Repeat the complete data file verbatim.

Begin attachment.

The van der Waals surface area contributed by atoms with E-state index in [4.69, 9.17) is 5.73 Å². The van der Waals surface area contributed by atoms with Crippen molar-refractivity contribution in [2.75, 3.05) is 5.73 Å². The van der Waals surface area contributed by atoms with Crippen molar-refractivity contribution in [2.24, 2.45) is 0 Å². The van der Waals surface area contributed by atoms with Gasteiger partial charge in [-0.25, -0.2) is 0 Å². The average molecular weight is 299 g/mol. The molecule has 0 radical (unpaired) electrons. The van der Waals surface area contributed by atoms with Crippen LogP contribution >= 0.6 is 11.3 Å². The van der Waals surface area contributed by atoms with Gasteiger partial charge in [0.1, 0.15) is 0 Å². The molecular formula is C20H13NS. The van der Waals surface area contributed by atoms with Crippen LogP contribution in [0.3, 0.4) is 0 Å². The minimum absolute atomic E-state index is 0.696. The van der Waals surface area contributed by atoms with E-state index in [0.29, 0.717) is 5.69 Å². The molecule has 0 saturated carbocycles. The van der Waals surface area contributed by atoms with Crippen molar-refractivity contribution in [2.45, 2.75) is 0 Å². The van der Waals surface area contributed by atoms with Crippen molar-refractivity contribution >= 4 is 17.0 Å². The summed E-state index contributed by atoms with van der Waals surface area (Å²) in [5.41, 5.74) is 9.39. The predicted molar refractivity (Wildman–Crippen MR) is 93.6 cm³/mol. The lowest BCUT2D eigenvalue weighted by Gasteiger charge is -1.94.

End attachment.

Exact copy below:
The van der Waals surface area contributed by atoms with E-state index in [4.69, 9.17) is 5.73 Å². The van der Waals surface area contributed by atoms with Crippen molar-refractivity contribution in [2.75, 3.05) is 5.73 Å². The van der Waals surface area contributed by atoms with Crippen molar-refractivity contribution in [2.24, 2.45) is 0 Å². The van der Waals surface area contributed by atoms with Gasteiger partial charge in [-0.25, -0.2) is 0 Å². The average molecular weight is 299 g/mol. The molecule has 0 radical (unpaired) electrons. The van der Waals surface area contributed by atoms with Crippen LogP contribution >= 0.6 is 11.3 Å². The van der Waals surface area contributed by atoms with Gasteiger partial charge in [0.1, 0.15) is 0 Å². The molecular formula is C20H13NS. The van der Waals surface area contributed by atoms with Crippen LogP contribution in [0.3, 0.4) is 0 Å². The minimum absolute atomic E-state index is 0.696. The van der Waals surface area contributed by atoms with E-state index in [0.29, 0.717) is 5.69 Å². The molecule has 0 saturated carbocycles. The van der Waals surface area contributed by atoms with Crippen molar-refractivity contribution in [2.45, 2.75) is 0 Å². The van der Waals surface area contributed by atoms with Crippen molar-refractivity contribution >= 4 is 17.0 Å². The summed E-state index contributed by atoms with van der Waals surface area (Å²) in [5.41, 5.74) is 9.39. The predicted molar refractivity (Wildman–Crippen MR) is 93.6 cm³/mol. The lowest BCUT2D eigenvalue weighted by Gasteiger charge is -1.94.